What You Need to Know About the Cenotes in Mexico

Written by Nina Phillips
Published: November 30, 2023
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Pronounced “seh-no-tay”, the cenotes in Mexico are popular travel destinations. They are a fun place to swim and feel like one with nature. However, it isn’t just their beauty that is amazing. They have a rich history and are the only reason people managed to live in the Yucatan Peninsula in ancient times.

Originally, the word “cenotes” only described the sinkholes in Mexico, but it has since been applied to similar cave and water structures in the United States, Cuba, and Australia amongst other countries. They are underground cave systems you don’t want to miss out on, wherever you visit.

To learn more about these underground water systems, including how they formed and their history, you’ll want to read until the end of this article.

What Are Cenotes?

General view of the Calavera cenote near Tulum, Mexico. Cenote in Mexico and tropical garden around.

Not all cenotes are stunning but they all offer a beautiful view of the underground and a brilliant pool of water to swim in.

©Mala Iryna/Shutterstock.com

A cenote is a chamber of water located inside a tunnel or cave. Generally, the cave opens directly up into the sky but isn’t necessarily a requirement. In simple terms, they are a sinkhole. The main difference between a regular sinkhole and a cenote is the fact that there is water underneath where the sinkhole forms.

They’ve been around for quite a long time. Research has suggested that cenotes were popular freshwater supplies for Mayan communities and occasionally used for sacrifices. Several cenotes have been found to have human remains at the bottom.

There are a few different types of Cenotes. There are ones still fully underground and not yet exposed. However, most people just tend to call these caves. Then, there are ones that are exposed to open air. Some are only partially open, showing off a little of the water. Others are fully open.

Generally, the fully open cenotes are more mature. Over time, more and more of the limestone ceiling falls and exposes the water fully.

Are Cenotes Only Found in Mexico?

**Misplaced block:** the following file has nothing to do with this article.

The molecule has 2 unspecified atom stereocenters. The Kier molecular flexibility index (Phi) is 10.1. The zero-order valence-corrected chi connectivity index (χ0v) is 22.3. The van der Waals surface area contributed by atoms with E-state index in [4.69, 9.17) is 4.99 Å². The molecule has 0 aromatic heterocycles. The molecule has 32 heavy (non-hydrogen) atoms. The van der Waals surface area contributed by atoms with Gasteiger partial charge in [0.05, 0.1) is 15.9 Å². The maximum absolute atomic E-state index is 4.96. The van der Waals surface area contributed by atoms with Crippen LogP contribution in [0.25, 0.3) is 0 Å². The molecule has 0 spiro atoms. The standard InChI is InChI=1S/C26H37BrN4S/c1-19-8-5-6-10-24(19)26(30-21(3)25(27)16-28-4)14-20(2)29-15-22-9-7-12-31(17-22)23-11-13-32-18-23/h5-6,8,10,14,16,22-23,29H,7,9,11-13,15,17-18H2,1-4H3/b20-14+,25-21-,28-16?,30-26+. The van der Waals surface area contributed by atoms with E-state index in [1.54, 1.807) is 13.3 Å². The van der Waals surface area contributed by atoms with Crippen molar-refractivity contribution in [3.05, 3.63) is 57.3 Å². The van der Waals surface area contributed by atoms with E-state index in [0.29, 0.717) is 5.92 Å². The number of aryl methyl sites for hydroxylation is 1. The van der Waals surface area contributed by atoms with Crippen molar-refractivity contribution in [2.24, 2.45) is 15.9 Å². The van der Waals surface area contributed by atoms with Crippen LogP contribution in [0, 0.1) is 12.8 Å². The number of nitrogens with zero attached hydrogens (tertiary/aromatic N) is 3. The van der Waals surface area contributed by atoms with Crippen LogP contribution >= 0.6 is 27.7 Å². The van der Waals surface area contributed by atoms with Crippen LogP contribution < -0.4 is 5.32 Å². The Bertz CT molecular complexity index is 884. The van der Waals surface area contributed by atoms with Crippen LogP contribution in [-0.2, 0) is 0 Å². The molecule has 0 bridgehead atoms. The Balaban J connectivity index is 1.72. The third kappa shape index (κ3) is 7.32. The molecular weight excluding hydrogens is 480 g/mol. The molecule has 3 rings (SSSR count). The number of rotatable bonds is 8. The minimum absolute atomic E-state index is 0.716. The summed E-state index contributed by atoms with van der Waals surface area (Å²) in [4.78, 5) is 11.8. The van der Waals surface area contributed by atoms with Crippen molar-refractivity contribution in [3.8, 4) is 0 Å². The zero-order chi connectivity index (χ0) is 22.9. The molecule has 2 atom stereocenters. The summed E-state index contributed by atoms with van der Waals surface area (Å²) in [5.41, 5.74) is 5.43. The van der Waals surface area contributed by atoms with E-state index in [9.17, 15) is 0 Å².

Yucatan Ruins

The Yucatan Peninsula has thousands of cenotes.

©chrisontour84/Shutterstock.com

Cenotes are found all over the world, under a variety of different names. However, the ones in Mexico and the Yucatan Peninsula especially, have the highest number of cenotes than you will find anywhere else in the world in such a concentrated area. There are an estimated 10,000 natural cenotes across the peninsula.

Just the Sistema Sac Actun in the Riviera Maya is thought to have over 226 cenotes. There have also been bones of humans over 9,000 years old and animals from the ice age.

There are so many in Mexico because of the limestone foundation. Essentially, all of the Yucatan Peninsula is made from limestone that used to be a reef several million years ago.

Animals Found in Cenotes

Loggerhead sea turtle swimming in clear turquoise water on reef

You can find freshwater and sea turtles in cenotes, depending on the water type.

©pniesen/iStock via Getty Images

You may think that underground pools of water are rather empty of life. You’d be wrong. Many cenotes are connected by underground rivers. While some of them are still and calm, others have a more noticeable current. Additionally, the open air means that other animals have the chance to get into the water.

Since they are connected, there are ways animals can get in and out. Some of the common animals you can expect to find in these bodies of water are crocodiles, snappers, tarpons, moray eels, and even manatees. Turtles, catfish, and crabs are also common visitors.

If you pay attention when you go swimming under the water, you may catch sight of some of these animals. They’re often in the calmer or unpopulated part of the cenotes. But, if you get lucky, you may come across some just hanging out.

Were Cenotes Important to the Mayans?

Tikal in Guatemala, an ancient Mayan city in ruins surrounded by jungle

It was cenotes that made life possible for Mayans.

©THP Creative/ via Getty Images